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Federal Minister for the Environment and Heritage
The Hon Dr David Kemp, MP
15 May 2003
There was no cut to funding for the National Action Plan for Salinity and Water Quality (NAPSWQ) in the 2003-2004 Budget, Minister for the Environment and Heritage, Dr David Kemp said today.
Dr Kemp said he expected misrepresentation of the Budget by the Australian Labor party and the Greens, but said he was disappointed by yet another gratuitous and poorly founded criticism of the government by Australian Conservation Foundation Executive Director, Don Henry, who had also claimed cuts were in place.
"NAP spending is being held up because it took longer than expected to achieve bilateral agreements with State Labor Governments. While South Australia signed in June 2001, the Labor States chose instead to play politics and refused to sign up in the run-up to the 2001 election. Eventually, Victoria signed in October 2001, Tasmania in February 2002, Queensland in March 2002, New South Wales in May 2002 and the Northern Territory February 2003. Western Australia is still yet to sign," Dr Kemp said.
"If Labor and others want more spending on the NAP, they should encourage the Labor Government in WA to sign up and urge other Labor Governments to work with their communities to develop regional plans so money can flow.
"We haven't been able to roll the money out as quickly as we would have liked because this unique partnership has taken more time to develop than we hoped, but the commitment of the Commonwealth and the States to spend the money remains, and is occurring," he said.
The National Action Plan has been extended by one year to 2007-2008 to make up for the slower than hoped start and Dr Kemp said the Commonwealth would spend its entire commitment of $700 million.
Dr Kemp said the Howard Government's $1.4 billion National Action Plan for Salinity and Water Quality was one of the most ambitious efforts ever undertaken in Australia to combat an environmental, economic and social threat, and was surpassed only by the Howard Government's $2.7 billion Natural Heritage Trust.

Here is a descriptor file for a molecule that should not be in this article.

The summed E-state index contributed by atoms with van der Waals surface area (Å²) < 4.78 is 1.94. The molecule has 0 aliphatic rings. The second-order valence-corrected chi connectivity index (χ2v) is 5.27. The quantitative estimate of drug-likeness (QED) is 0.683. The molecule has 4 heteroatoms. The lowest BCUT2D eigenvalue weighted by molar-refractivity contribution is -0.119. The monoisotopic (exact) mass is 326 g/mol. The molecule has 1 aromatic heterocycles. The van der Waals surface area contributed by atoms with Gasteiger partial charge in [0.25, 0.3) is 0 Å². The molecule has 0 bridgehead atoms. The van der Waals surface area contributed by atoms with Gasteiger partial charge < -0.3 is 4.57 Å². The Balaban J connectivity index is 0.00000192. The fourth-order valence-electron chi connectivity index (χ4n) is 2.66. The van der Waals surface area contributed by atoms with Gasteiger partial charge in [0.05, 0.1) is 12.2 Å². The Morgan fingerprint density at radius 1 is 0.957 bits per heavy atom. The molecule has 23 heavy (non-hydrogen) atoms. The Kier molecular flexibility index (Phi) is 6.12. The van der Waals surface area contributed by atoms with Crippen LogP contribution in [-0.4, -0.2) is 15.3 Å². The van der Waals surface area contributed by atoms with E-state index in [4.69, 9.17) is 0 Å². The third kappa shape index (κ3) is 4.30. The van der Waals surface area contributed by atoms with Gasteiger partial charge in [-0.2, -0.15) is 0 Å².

"What is being achieved through these two massive programs are both immediate environmental benefits and, as importantly, the establishment of a community based organisational foundation for the long term commitment that will be required to ensure Australia can achieve environmental, economic, and social sustainability," Dr Kemp said.
"This is being done through integrated environmental management plans for the entire Australian landmass in the case of the Trust, and regions worst affected or threatened by salinity in the case of the National Action Plan, that are being developed by the community with the assistance of the States, and under the leadership of the Howard Government.
"These program, and the historic linkages being developed between all tiers of government and the community to deliver them, are globally unique as focused and integrated environmental efforts, and we are treading new ground with their development and their implementation."
Catherine Job 02 6277 7640 or 0408 648 400